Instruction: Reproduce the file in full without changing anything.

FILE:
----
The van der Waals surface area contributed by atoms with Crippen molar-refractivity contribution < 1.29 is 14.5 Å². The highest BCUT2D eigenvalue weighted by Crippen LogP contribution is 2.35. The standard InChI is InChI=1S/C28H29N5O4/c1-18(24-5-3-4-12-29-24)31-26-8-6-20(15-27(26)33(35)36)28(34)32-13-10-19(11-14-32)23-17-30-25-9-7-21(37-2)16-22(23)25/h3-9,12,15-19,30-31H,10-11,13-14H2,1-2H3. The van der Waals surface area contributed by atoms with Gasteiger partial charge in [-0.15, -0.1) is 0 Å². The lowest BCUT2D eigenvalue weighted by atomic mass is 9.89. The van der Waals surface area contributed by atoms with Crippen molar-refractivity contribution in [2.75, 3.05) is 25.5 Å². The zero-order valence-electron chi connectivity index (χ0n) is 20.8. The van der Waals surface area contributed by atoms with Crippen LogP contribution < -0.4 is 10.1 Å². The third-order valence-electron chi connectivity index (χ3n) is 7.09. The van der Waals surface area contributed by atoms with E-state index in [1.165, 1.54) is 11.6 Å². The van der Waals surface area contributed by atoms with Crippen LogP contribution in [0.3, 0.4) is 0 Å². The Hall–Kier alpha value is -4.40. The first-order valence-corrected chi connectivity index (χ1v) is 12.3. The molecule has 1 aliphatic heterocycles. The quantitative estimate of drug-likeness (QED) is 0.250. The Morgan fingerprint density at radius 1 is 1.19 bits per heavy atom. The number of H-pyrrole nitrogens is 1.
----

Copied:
The van der Waals surface area contributed by atoms with Crippen molar-refractivity contribution < 1.29 is 14.5 Å². The highest BCUT2D eigenvalue weighted by Crippen LogP contribution is 2.35. The standard InChI is InChI=1S/C28H29N5O4/c1-18(24-5-3-4-12-29-24)31-26-8-6-20(15-27(26)33(35)36)28(34)32-13-10-19(11-14-32)23-17-30-25-9-7-21(37-2)16-22(23)25/h3-9,12,15-19,30-31H,10-11,13-14H2,1-2H3. The van der Waals surface area contributed by atoms with Gasteiger partial charge in [-0.15, -0.1) is 0 Å². The lowest BCUT2D eigenvalue weighted by atomic mass is 9.89. The van der Waals surface area contributed by atoms with Crippen molar-refractivity contribution in [2.75, 3.05) is 25.5 Å². The zero-order valence-electron chi connectivity index (χ0n) is 20.8. The van der Waals surface area contributed by atoms with Crippen LogP contribution < -0.4 is 10.1 Å². The third-order valence-electron chi connectivity index (χ3n) is 7.09. The van der Waals surface area contributed by atoms with E-state index in [1.165, 1.54) is 11.6 Å². The van der Waals surface area contributed by atoms with Crippen LogP contribution in [0.3, 0.4) is 0 Å². The Hall–Kier alpha value is -4.40. The first-order valence-corrected chi connectivity index (χ1v) is 12.3. The molecule has 1 aliphatic heterocycles. The quantitative estimate of drug-likeness (QED) is 0.250. The Morgan fingerprint density at radius 1 is 1.19 bits per heavy atom. The number of H-pyrrole nitrogens is 1.